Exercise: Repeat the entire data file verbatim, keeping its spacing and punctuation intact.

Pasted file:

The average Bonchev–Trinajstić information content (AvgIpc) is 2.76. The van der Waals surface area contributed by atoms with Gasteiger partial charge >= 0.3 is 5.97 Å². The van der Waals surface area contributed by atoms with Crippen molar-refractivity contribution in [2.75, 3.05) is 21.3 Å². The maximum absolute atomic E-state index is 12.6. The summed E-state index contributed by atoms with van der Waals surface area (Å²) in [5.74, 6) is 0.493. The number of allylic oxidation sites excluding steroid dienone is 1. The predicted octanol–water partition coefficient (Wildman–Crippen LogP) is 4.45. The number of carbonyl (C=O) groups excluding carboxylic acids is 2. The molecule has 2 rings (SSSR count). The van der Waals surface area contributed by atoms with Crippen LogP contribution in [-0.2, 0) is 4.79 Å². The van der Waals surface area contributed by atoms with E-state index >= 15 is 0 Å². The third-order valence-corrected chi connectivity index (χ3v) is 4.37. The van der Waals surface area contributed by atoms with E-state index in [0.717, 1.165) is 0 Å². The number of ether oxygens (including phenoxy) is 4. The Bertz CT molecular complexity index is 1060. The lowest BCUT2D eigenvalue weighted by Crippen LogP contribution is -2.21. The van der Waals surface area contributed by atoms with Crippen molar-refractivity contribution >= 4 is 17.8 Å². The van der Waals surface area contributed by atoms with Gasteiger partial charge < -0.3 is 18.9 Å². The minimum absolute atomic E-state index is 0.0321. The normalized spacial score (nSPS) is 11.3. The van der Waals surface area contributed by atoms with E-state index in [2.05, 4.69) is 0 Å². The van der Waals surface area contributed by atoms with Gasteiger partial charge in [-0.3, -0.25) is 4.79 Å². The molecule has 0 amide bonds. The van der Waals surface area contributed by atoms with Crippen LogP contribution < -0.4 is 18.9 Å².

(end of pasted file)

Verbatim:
The average Bonchev–Trinajstić information content (AvgIpc) is 2.76. The van der Waals surface area contributed by atoms with Gasteiger partial charge >= 0.3 is 5.97 Å². The van der Waals surface area contributed by atoms with Crippen molar-refractivity contribution in [2.75, 3.05) is 21.3 Å². The maximum absolute atomic E-state index is 12.6. The summed E-state index contributed by atoms with van der Waals surface area (Å²) in [5.74, 6) is 0.493. The number of allylic oxidation sites excluding steroid dienone is 1. The predicted octanol–water partition coefficient (Wildman–Crippen LogP) is 4.45. The number of carbonyl (C=O) groups excluding carboxylic acids is 2. The molecule has 2 rings (SSSR count). The van der Waals surface area contributed by atoms with Crippen LogP contribution in [-0.2, 0) is 4.79 Å². The van der Waals surface area contributed by atoms with E-state index >= 15 is 0 Å². The third-order valence-corrected chi connectivity index (χ3v) is 4.37. The van der Waals surface area contributed by atoms with E-state index in [0.717, 1.165) is 0 Å². The number of ether oxygens (including phenoxy) is 4. The Bertz CT molecular complexity index is 1060. The lowest BCUT2D eigenvalue weighted by Crippen LogP contribution is -2.21. The van der Waals surface area contributed by atoms with Crippen molar-refractivity contribution >= 4 is 17.8 Å². The van der Waals surface area contributed by atoms with Gasteiger partial charge < -0.3 is 18.9 Å². The minimum absolute atomic E-state index is 0.0321. The normalized spacial score (nSPS) is 11.3. The van der Waals surface area contributed by atoms with E-state index in [2.05, 4.69) is 0 Å². The van der Waals surface area contributed by atoms with Gasteiger partial charge in [-0.3, -0.25) is 4.79 Å². The molecule has 0 amide bonds. The van der Waals surface area contributed by atoms with Crippen LogP contribution < -0.4 is 18.9 Å².